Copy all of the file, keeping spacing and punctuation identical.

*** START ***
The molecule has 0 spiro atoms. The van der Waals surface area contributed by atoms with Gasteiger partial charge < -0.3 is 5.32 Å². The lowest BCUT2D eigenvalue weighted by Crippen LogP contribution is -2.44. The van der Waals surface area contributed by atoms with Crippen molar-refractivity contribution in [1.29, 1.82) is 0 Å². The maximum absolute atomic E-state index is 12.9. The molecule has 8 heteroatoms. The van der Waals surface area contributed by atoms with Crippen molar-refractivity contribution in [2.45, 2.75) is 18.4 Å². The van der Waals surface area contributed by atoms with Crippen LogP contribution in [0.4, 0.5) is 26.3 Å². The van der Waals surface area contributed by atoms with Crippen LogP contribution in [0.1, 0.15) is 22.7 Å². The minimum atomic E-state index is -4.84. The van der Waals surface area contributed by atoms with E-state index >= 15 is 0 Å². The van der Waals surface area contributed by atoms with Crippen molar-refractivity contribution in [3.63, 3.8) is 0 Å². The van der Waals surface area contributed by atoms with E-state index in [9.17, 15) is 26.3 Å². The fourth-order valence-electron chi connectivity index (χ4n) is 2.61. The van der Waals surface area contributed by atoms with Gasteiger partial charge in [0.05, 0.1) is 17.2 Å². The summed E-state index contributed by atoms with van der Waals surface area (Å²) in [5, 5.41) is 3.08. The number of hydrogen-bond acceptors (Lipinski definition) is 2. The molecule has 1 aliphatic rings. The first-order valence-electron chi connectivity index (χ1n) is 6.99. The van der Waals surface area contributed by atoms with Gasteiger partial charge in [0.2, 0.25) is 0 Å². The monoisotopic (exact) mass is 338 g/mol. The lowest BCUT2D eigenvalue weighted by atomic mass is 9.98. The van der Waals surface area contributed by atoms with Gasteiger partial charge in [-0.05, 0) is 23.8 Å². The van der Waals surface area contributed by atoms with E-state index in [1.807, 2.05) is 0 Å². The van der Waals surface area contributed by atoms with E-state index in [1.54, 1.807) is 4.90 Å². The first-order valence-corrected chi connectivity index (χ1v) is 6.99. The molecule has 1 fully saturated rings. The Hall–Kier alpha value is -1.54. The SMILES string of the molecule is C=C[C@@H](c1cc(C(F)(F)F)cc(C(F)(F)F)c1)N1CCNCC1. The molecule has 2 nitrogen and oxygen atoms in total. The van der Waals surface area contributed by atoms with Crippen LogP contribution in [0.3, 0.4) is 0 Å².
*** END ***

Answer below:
The molecule has 0 spiro atoms. The van der Waals surface area contributed by atoms with Gasteiger partial charge < -0.3 is 5.32 Å². The lowest BCUT2D eigenvalue weighted by Crippen LogP contribution is -2.44. The van der Waals surface area contributed by atoms with Crippen molar-refractivity contribution in [1.29, 1.82) is 0 Å². The maximum absolute atomic E-state index is 12.9. The molecule has 8 heteroatoms. The van der Waals surface area contributed by atoms with Crippen molar-refractivity contribution in [2.45, 2.75) is 18.4 Å². The van der Waals surface area contributed by atoms with Crippen LogP contribution in [0.4, 0.5) is 26.3 Å². The van der Waals surface area contributed by atoms with Crippen LogP contribution in [0.1, 0.15) is 22.7 Å². The minimum atomic E-state index is -4.84. The van der Waals surface area contributed by atoms with E-state index >= 15 is 0 Å². The van der Waals surface area contributed by atoms with Crippen molar-refractivity contribution in [3.63, 3.8) is 0 Å². The van der Waals surface area contributed by atoms with E-state index in [9.17, 15) is 26.3 Å². The fourth-order valence-electron chi connectivity index (χ4n) is 2.61. The van der Waals surface area contributed by atoms with Gasteiger partial charge in [0.05, 0.1) is 17.2 Å². The summed E-state index contributed by atoms with van der Waals surface area (Å²) in [5, 5.41) is 3.08. The number of hydrogen-bond acceptors (Lipinski definition) is 2. The molecule has 1 aliphatic rings. The first-order valence-electron chi connectivity index (χ1n) is 6.99. The van der Waals surface area contributed by atoms with Gasteiger partial charge in [0.2, 0.25) is 0 Å². The monoisotopic (exact) mass is 338 g/mol. The lowest BCUT2D eigenvalue weighted by atomic mass is 9.98. The van der Waals surface area contributed by atoms with Gasteiger partial charge in [-0.05, 0) is 23.8 Å². The van der Waals surface area contributed by atoms with E-state index in [1.807, 2.05) is 0 Å². The van der Waals surface area contributed by atoms with E-state index in [1.54, 1.807) is 4.90 Å². The first-order valence-corrected chi connectivity index (χ1v) is 6.99. The molecule has 1 fully saturated rings. The Hall–Kier alpha value is -1.54. The SMILES string of the molecule is C=C[C@@H](c1cc(C(F)(F)F)cc(C(F)(F)F)c1)N1CCNCC1. The molecule has 2 nitrogen and oxygen atoms in total. The van der Waals surface area contributed by atoms with Crippen LogP contribution in [0.3, 0.4) is 0 Å².